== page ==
The Rising Tide of Raises
Dennis Bouey, the Port of San Francisco's executive director, ran aground in his expedition for a 5 percent raise last week, when Port commissioners voted him only a 2 percent increase (1 percent effective July 1; the other 1 percent kicks in Jan. 1). By early next year, Bouey will be reeling in $132,000 — more than most elected and appointed execs in the city, but less than what chiefs of six other West Coast ports make. Still, Bouey may not be left high and dry: Included in his salary deal are supplemental contributions of more than $3,800 to his pension plan and a lump-sum payment of about $1,300 for, in the language of Bouey's salary-request memo, “settlement of the wage-freeze lawsuit” brought by municipal employees' unions. One hitch: None of the unions that brought the lawsuit represents Bouey. According to a Port spokesman, Bouey felt the piggybacking was “only fair.” Apparently, so did Port Commission President Preston Cook, who praised Bouey for his “track record” of signing 177 leases for Port property. What Cook didn't mention was that only 27 of those leases were for maritime uses — another sign that S.F.'s port is abandoning the shipping and fishing industries. Notes Joel Ventresca of San Francisco Tomorrow, a citizens' group that has hammered Port management in the past, “Someone who is trying to kill the maritime industry should not get a raise for it.”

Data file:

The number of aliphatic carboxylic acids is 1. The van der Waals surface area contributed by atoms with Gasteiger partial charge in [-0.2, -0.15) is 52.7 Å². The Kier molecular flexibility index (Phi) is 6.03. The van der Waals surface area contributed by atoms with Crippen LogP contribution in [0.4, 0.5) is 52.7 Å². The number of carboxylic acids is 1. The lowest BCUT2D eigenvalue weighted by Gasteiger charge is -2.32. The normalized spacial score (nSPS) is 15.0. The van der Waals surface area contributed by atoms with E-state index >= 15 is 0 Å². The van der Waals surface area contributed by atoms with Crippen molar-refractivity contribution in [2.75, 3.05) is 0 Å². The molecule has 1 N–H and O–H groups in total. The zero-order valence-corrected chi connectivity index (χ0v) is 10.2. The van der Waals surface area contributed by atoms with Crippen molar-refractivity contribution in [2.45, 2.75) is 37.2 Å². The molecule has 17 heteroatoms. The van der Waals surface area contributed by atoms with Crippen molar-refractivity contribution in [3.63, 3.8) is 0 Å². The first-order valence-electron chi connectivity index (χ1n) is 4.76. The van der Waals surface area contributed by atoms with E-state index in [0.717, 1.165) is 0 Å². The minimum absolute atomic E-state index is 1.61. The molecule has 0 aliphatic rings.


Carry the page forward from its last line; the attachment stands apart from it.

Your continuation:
Probation Officers' Association (POA) spokesperson Richard Perino has a modest proposal for certain young lawbreakers “whose parents rely on welfare and drug dealing,” in the April issue of Focus. “It's a fact that these problems are concentrated among certain black kids,” Perino says, going on to discuss moms who “spend their welfare check on crack,” have “a kid every year” and keep “just a can of beer in the refrigerator.” His remedy? “Well, you take that family out of the urban environment” and put them in a “highly structured camp environment” somewhere in the wilderness, far away from the 'hood.
And keep them there.
Perino's loose lips have inspired the National Organization for Women, the Coalition for an African American Community Agenda, the American Civil Liberties Union and the Center on Juvenile and Criminal Justice to call for his resignation.
“Under First Amendment rights, Perino can say whatever he wants,” says center executive director Vincent Schiraldi. “But he shouldn't be saying things like this as an official POA spokesperson.”
Perino says the tempest is politically motivated — he and Schiraldi are old foes who disagree on how juvenile offenders should be rehabilitated — and he also says he's been misunderstood and misquoted.
“It was one of those cut-and-paste deals,” Perino says of the article.
Advertisements for Himself
Bruce Brugmann's San Francisco Bay Guardian continues to rile the sensitive sensibilities of the neighborhood press. The Guardian began outraging the nabes during the last election with accusations that they'd sold out to the powers that be for the slim price of political ads. The most recent uproar centers on Ron Curran's May 17 Guardian column, in which he whacked the New Mission News for publishing “unquestioningly” the claims made by Committee on Jobs apparatchik Mark Mosher at a public event. An editorial in the May 19 City Voice retaliates against the Bay's foremost conspiracy theorist, denying that a corporate entity buys a publisher when it buys an ad. “If this were so,” the editorialist writes, “Brugmann would be beholden to the phone-sex industry.”
By Amy Linn, John Sullivan, Jack Shafer